Wednesday, July 24, 2024

Customers in China prefer to buy electric vehicles from local brands over foreign-made brands

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Former Volkswagen executive, Herbert Diess, said that consumers in China prefer electric vehicles from local brands to foreign-made brands, such as from European or US brands.

Launching from China Daily, Tuesday (18/10/2022), Edward Wang, managing director of syndicated research at J.D. Power China, said that electric vehicle manufacturers from China are more aware of what local customers want. Local electric vehicle manufacturers will also be quicker to adopt new technology because they are always open to new ideas.

For example, international automakers that are joint ventures based in China usually have to follow schedules set by their overseas headquarters. This means that when their latest models hit the market, the models and features of international car brands are not new to Chinese buyers.

The popularity of electric vehicle manufacturers in China is far greater than the standard karaoke function. For example, the Y Plus model vehicle launched last month by local brand Aion offers ambient lighting that changes to the rhythm as passengers sing along to karaoke in the SUV.

This model has a projection screen and front row seats that fold completely to rest passengers’ legs, so they can watch movies in the comfort of home. They can even select the movie they want to watch from a wide selection by making a hand gesture.

A facial recognition feature that can gauge the driver’s mood, and recommend appropriate music. This feature can also notify the driver if he feels tired. Parking skills are no longer a concern, as the vehicle can park itself if the driver is within six meters of it.

For all these features, this vehicle model costs thousands of dollars less than the Volkswagen ID. Volkswagen whose infotainment and navigation functions are not so easy to use, according to company employees. Xiao Yong, vice president of Aion, expects monthly sales of the Aion Y Plus to exceed 20,000 units, roughly equivalent to the total sales of the three ID models produced by the two China-based Volkswagen combined companies.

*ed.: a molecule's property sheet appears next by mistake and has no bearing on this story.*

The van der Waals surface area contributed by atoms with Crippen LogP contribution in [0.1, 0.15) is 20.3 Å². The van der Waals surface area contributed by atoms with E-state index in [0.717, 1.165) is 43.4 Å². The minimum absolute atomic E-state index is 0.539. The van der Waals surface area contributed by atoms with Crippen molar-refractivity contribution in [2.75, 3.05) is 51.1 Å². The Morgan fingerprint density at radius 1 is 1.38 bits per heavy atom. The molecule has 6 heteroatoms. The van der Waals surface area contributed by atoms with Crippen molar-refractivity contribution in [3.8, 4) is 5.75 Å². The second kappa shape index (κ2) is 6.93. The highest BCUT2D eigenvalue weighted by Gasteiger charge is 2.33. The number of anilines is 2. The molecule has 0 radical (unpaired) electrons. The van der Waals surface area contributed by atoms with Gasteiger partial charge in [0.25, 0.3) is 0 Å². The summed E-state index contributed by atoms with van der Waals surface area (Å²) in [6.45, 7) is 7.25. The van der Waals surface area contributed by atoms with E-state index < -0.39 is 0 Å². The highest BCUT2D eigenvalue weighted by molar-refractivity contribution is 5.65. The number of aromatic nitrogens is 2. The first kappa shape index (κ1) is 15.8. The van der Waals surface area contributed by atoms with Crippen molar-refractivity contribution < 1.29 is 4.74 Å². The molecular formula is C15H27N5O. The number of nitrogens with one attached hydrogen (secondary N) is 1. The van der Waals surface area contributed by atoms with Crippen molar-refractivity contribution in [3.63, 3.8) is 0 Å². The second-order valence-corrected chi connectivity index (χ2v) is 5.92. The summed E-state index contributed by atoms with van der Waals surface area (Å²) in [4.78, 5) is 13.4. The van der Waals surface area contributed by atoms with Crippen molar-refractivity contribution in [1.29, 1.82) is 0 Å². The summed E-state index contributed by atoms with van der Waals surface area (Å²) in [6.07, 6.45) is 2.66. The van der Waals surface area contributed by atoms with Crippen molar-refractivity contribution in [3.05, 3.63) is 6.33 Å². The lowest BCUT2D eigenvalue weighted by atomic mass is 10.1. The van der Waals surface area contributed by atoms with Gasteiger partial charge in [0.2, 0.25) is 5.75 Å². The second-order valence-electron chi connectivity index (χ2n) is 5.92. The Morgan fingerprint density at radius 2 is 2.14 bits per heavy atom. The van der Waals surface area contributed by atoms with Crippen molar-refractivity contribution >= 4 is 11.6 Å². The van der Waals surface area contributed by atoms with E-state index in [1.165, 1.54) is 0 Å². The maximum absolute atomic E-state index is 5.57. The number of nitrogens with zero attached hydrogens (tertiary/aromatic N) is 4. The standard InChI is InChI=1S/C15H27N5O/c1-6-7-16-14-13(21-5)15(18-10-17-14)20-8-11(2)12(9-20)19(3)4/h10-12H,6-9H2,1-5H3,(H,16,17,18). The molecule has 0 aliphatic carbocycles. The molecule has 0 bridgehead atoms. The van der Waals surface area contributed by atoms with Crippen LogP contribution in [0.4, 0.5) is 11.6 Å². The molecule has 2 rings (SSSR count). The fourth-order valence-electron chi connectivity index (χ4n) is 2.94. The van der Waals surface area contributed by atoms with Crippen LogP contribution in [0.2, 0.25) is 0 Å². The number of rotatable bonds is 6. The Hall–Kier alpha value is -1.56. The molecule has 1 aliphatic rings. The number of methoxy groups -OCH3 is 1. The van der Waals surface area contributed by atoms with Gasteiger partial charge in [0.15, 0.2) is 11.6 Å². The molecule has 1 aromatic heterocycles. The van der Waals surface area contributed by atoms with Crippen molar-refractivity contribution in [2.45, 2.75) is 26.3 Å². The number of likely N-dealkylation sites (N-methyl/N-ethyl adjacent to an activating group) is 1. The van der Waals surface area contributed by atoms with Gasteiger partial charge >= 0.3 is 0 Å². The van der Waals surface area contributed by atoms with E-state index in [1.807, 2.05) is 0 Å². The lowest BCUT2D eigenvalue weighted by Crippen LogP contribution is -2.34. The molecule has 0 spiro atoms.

A vehicle function similar to that of the Aion Y Plus model is a function so common in electric vehicles (EVs) from China that local customers take it for granted. This explains why they are flocking to buying cars from domestic car makers.

Yale Zhang, managing director of consulting firm Automotive Foresight, said, “Electric cars that are designed and built like gasoline-fueled cars are good in every way, but only to the extent that they are good, there are no outstanding functions, and such a car will not sell. ”

Zhang said that was especially true in the Chinese market, where automakers compete to deliver models with futuristic features such as large screens, facial recognition and powerful computers.

He said that to explain why the Volkswagen ID series was popular in Europe, but not quite as popular in China. “Buyers in Europe are usually more traditional, and they have better brand loyalty. In China, consumers value new technology when it comes to electric cars,” Zhang said.

Many global automakers view electric cars (EVs) as vehicles powered by batteries, and the handling possibilities are similar to gasoline cars, this view is also a result of customer demand in European countries.

But Chinese automaker Aion defines electric cars (EVs) as digital devices on wheels. They tend to emphasize the number of sensors used in a model, how smooth and natural the dialogue between the driver and the vehicle is, and how easy it is for the vehicle to park itself in a confined space.

Such an approach has a lot to do with what customers want, and Chinese car buyers are demanding new features as well as wanting to experience new technology.

In a study last year, Stanford University ranked China second for the global artificial intelligence spirit, after the United States, while Germany ranked seventh, and Japan 13th.

Volkswagen launched its first EV model in China last year, Honda’s first EV hit the Chinese market in June, and Nissan entered in September 2021, and Toyota followed suit on October 10, 2021.

Stephan Woellenstein, who left his position as CEO of Volkswagen in China in July, said Europe was the market leader in the era of internal combustion engine vehicles, but could no longer do so in the era of electric vehicles.

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